New partnerships and approaches are uniting the public sector, business and civil society.  The time has come to expand these efforts, to strengthen our global partnership.  Let us provide more opportunities for the least developed countries, including access to markets.  Let us build social enterprises.


I urge you to join the other businesses that are already part of two new United Nations initiatives:  First, Every Woman, Every Child, which promotes women’s and children’s health.  And second, Sustainable Energy for All.  The United Nations has an ambitious plan to provide access to all the people who lack electricity — 1.4 billion people around the world by 2030.  We will double the efficiency of energy.  We will double the efficiency of renewable energy in the global energy mix.  Work with us to combat climate change, including next month at the negotiations in Durban.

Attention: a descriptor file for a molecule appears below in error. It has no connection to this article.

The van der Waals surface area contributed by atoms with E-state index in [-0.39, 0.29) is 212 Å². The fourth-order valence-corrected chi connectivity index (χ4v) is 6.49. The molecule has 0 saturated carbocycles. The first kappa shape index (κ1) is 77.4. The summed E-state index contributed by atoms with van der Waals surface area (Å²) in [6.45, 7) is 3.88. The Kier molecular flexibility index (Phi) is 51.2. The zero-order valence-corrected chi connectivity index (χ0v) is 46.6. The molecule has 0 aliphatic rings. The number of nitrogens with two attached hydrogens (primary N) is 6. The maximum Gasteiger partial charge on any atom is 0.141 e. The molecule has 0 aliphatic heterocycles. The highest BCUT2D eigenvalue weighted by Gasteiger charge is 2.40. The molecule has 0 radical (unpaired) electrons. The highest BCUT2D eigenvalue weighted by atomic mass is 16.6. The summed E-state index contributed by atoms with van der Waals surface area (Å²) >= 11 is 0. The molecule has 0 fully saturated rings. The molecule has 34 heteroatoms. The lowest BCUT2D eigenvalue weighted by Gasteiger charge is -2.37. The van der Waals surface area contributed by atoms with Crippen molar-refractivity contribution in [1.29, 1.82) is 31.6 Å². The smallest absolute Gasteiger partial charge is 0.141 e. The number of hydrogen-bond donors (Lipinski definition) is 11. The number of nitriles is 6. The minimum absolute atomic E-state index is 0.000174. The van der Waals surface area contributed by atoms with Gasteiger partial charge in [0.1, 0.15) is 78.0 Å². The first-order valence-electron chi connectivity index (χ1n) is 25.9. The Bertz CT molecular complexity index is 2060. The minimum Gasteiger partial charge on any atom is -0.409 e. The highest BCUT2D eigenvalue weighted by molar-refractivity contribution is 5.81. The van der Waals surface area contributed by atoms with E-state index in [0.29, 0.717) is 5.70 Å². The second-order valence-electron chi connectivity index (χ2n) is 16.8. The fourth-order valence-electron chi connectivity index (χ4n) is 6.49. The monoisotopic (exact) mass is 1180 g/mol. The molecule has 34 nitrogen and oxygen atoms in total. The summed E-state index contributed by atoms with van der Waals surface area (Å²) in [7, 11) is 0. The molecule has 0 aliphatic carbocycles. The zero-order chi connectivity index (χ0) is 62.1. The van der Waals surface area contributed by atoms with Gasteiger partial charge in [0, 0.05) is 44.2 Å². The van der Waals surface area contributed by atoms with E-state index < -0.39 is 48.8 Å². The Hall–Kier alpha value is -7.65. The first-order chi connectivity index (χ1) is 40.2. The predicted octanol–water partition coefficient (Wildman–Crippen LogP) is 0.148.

Bring your best ideas to the private sector forum at next June’s critically important Rio + 20 summit meeting on sustainable development.  And of course, please engage in the Global Compact.


Years of experience have shown us what works and what does not work.  We know how to achieve the Millennium Development Goals.  Now is the time for all of us to bring these solutions and innovations to scale.  Now is the time for business to help make aid more effective.  Now is the time to work even more closely together to realize our shared goal of a more peaceful and prosperous world.


Thank you again for being here today, and I count on your strong commitment and leadership, working together with the United Nations, to make this world better for all.  Thank you very much.


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For information media • not an official record